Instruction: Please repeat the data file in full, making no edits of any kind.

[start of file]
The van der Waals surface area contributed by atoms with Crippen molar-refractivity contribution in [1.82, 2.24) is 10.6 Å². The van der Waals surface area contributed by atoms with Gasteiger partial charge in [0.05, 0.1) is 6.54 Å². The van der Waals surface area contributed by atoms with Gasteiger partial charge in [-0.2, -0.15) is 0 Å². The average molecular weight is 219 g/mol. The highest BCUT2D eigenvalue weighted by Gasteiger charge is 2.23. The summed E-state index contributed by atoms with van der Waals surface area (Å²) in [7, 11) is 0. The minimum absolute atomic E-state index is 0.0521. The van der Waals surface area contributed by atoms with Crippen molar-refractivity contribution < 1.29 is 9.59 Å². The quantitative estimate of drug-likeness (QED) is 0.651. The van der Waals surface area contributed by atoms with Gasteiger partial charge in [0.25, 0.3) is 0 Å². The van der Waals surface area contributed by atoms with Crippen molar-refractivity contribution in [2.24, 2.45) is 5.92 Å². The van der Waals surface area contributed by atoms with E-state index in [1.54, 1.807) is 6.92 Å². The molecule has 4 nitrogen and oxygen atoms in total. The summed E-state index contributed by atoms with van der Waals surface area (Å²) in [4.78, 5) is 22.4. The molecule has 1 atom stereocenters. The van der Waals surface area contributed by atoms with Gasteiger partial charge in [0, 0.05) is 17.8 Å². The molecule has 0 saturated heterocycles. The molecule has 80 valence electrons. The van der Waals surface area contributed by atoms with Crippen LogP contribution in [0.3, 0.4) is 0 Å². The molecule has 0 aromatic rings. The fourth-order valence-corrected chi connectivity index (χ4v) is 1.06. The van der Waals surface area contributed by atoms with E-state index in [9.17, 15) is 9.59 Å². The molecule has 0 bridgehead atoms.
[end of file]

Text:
The van der Waals surface area contributed by atoms with Crippen molar-refractivity contribution in [1.82, 2.24) is 10.6 Å². The van der Waals surface area contributed by atoms with Gasteiger partial charge in [0.05, 0.1) is 6.54 Å². The van der Waals surface area contributed by atoms with Gasteiger partial charge in [-0.2, -0.15) is 0 Å². The average molecular weight is 219 g/mol. The highest BCUT2D eigenvalue weighted by Gasteiger charge is 2.23. The summed E-state index contributed by atoms with van der Waals surface area (Å²) in [7, 11) is 0. The minimum absolute atomic E-state index is 0.0521. The van der Waals surface area contributed by atoms with Crippen molar-refractivity contribution < 1.29 is 9.59 Å². The quantitative estimate of drug-likeness (QED) is 0.651. The van der Waals surface area contributed by atoms with Gasteiger partial charge in [0.25, 0.3) is 0 Å². The van der Waals surface area contributed by atoms with Crippen molar-refractivity contribution in [2.24, 2.45) is 5.92 Å². The van der Waals surface area contributed by atoms with E-state index in [1.54, 1.807) is 6.92 Å². The molecule has 4 nitrogen and oxygen atoms in total. The summed E-state index contributed by atoms with van der Waals surface area (Å²) in [4.78, 5) is 22.4. The molecule has 1 atom stereocenters. The van der Waals surface area contributed by atoms with Gasteiger partial charge in [0, 0.05) is 17.8 Å². The molecule has 0 saturated heterocycles. The molecule has 80 valence electrons. The van der Waals surface area contributed by atoms with Crippen LogP contribution in [0.3, 0.4) is 0 Å². The molecule has 0 aromatic rings. The fourth-order valence-corrected chi connectivity index (χ4v) is 1.06. The van der Waals surface area contributed by atoms with E-state index in [9.17, 15) is 9.59 Å². The molecule has 0 bridgehead atoms.